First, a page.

A Contrarian View of Open Source
Pages: 1, 2, 3, 4, 5

The stark moral choices that underlie all this ... they just keep getting starker. There's nothing newly created. Even free software guys, who like to spend a lot of time talking about grand community-building schemes, spend most of their working time aping commercial products. That's what they do. "We've built something that can interoperate with Microsoft!" That's like sticking banderillas in a bull, when the world really needs at this point is something like ... a piping-hot catfish dinner.

Open Source Convention Organizer: I'm sorry, sir -- we have to move your room.

Bruce Sterling: You have to move my room?

Organizer: Yeah. Sorry.

Bruce Sterling: Can't you just throw out half the audience?

Audience: (laughs ominously)

Organizer 2 (soothingly): It's just right next door, though.

Bruce Sterling: It's "just right next door?"

Organizer 2: Just right next door.

Bruce Sterling (to audience): Are you guys gonna rebel at this?

Guy in Audience: Open up the walls!

Organizer 2 (hastily): No, they can't open up the walls. They're gonna move that one in here. That room next door is bigger. More people will be able to sit down. It'll be more comfortable for everybody.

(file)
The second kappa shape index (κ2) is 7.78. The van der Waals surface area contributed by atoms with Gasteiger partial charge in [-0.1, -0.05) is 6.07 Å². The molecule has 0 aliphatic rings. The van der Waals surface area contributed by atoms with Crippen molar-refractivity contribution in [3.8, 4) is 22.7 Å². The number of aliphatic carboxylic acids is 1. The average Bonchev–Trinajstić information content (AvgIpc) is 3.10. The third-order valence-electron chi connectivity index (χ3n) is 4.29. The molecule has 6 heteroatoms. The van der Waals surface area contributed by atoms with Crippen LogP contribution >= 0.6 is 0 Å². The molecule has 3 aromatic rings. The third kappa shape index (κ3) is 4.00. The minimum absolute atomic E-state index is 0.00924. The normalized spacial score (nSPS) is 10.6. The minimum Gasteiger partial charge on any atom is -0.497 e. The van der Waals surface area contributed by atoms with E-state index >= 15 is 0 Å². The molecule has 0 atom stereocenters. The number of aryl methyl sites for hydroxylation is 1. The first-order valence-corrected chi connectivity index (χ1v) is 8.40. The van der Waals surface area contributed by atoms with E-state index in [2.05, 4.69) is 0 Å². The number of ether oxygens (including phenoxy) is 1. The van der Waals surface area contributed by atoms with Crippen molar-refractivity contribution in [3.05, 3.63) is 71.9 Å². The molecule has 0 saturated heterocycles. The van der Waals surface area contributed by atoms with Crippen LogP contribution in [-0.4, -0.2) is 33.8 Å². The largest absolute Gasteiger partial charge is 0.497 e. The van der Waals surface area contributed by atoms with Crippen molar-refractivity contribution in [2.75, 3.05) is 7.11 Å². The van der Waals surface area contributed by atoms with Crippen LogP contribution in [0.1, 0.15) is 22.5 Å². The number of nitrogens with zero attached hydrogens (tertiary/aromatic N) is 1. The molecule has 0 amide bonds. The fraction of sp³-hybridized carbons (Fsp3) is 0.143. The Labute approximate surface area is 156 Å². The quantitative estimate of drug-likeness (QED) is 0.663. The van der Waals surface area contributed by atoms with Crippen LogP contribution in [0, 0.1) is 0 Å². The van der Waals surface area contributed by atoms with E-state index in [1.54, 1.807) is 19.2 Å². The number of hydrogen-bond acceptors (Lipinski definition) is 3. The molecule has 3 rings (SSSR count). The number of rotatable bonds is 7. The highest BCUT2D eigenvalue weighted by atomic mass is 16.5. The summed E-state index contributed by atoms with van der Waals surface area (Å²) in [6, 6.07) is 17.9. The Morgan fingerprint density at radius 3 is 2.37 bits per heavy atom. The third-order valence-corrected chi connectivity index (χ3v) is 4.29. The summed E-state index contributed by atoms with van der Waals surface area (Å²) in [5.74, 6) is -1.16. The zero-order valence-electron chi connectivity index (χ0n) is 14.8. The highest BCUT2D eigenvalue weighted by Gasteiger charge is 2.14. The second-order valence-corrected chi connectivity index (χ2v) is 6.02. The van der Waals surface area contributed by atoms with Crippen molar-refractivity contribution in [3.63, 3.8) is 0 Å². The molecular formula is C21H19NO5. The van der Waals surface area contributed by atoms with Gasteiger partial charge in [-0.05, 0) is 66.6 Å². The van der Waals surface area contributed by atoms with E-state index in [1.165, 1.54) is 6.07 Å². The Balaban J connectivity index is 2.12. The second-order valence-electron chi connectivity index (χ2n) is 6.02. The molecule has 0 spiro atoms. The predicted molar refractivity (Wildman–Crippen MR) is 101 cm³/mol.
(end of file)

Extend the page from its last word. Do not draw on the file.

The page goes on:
Bruce Sterling: Maybe I should just wind this up.

Audience: NOOOOO!!

Bruce Sterling: You're really going to get up? Like the waters of the Red Sea? Okay, let's see you do it. I'm the last man out of the room.

(tape break)

Bruce Sterling: I know lunch is coming, we've got to eat ... But I'm still venting my ever-growing fury!

There's a noticeable lack of basic creativity in the free software world, that is alarming and not very flattering. People in free software still have a basically piratical state of mind. They want goods without working for them. They still have a cracker state of mind. "How can I look through that closed bedroom window?"

"GNU's Not Unix." Okay, you're "not Unix" -- but what are you really? Why do you have to live in that shadow? The shadow of this other enterprise. There's something basically juvenile about that. Something that is unworthy, creatively feeble, childish.

But it's not as bad as the scene in commercial software. There's no reason to buy Microsoft .NET stuff that spies on you and installs digital rights management gizmos against your will. Why buy into that? Do you want to get sucker-punched? Do you want to make Jack Valenti the king of your box and Mickey Mouse his commissar?

Plus there's those virus horrors. And why people are willing to do this to the people they love and trust best in the world is beyond my understanding. If you had some kind of sexually transmitted virus, and you woke up in the morning dripping pus, I would hope that you would understand that there was some kind of moral need for immediate action. Even if it was kind of inconvenient and humiliating and personally degrading.

But if you're running Microsoft Outlook and Outlook Express, it somehow seems kind of okay to spew Klez-H, Sircam, Klez-E, Magistr-B, Hydris-B, Magistr-A, BadTrans- B, Vavidad.E1, Yaha-A, and MyLife-J.

And you're not just infecting your girlfriend, boys. You can hit your mom, your grandmother, your maiden aunt, your ten-year-old daughter! "Gee, why didn't you teach your ten year-old not to click on the attachments?" Because she's ten years old, you moron!